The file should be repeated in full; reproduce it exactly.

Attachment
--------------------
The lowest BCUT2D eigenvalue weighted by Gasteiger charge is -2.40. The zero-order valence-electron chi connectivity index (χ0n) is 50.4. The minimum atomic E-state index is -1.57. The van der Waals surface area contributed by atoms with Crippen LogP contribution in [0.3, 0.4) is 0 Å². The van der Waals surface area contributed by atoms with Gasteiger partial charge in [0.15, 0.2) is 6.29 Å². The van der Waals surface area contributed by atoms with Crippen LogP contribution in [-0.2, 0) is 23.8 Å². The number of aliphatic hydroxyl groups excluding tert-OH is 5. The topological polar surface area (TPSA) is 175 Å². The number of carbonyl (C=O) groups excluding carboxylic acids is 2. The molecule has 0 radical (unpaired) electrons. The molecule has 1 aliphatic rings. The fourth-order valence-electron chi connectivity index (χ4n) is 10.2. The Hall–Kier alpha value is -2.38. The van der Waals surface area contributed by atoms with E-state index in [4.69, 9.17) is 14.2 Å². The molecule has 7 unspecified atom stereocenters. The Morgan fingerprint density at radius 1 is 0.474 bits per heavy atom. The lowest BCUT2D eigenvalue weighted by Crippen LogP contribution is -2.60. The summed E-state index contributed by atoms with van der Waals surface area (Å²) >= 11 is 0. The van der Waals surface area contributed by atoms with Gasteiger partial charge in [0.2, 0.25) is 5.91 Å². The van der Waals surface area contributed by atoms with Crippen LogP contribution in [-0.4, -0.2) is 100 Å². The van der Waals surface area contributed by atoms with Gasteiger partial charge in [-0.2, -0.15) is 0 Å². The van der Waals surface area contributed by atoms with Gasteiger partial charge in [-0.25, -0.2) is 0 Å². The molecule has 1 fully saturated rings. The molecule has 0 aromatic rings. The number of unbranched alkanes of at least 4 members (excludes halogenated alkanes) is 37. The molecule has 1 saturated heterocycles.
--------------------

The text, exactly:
The lowest BCUT2D eigenvalue weighted by Gasteiger charge is -2.40. The zero-order valence-electron chi connectivity index (χ0n) is 50.4. The minimum atomic E-state index is -1.57. The van der Waals surface area contributed by atoms with Crippen LogP contribution in [0.3, 0.4) is 0 Å². The van der Waals surface area contributed by atoms with Gasteiger partial charge in [0.15, 0.2) is 6.29 Å². The van der Waals surface area contributed by atoms with Crippen LogP contribution in [-0.2, 0) is 23.8 Å². The number of aliphatic hydroxyl groups excluding tert-OH is 5. The topological polar surface area (TPSA) is 175 Å². The number of carbonyl (C=O) groups excluding carboxylic acids is 2. The molecule has 0 radical (unpaired) electrons. The molecule has 1 aliphatic rings. The fourth-order valence-electron chi connectivity index (χ4n) is 10.2. The Hall–Kier alpha value is -2.38. The van der Waals surface area contributed by atoms with E-state index in [4.69, 9.17) is 14.2 Å². The molecule has 7 unspecified atom stereocenters. The Morgan fingerprint density at radius 1 is 0.474 bits per heavy atom. The lowest BCUT2D eigenvalue weighted by Crippen LogP contribution is -2.60. The summed E-state index contributed by atoms with van der Waals surface area (Å²) >= 11 is 0. The van der Waals surface area contributed by atoms with Gasteiger partial charge in [0.2, 0.25) is 5.91 Å². The van der Waals surface area contributed by atoms with Crippen LogP contribution in [-0.4, -0.2) is 100 Å². The van der Waals surface area contributed by atoms with Gasteiger partial charge in [-0.2, -0.15) is 0 Å². The van der Waals surface area contributed by atoms with Gasteiger partial charge in [-0.25, -0.2) is 0 Å². The molecule has 1 fully saturated rings. The molecule has 0 aromatic rings. The number of unbranched alkanes of at least 4 members (excludes halogenated alkanes) is 37. The molecule has 1 saturated heterocycles.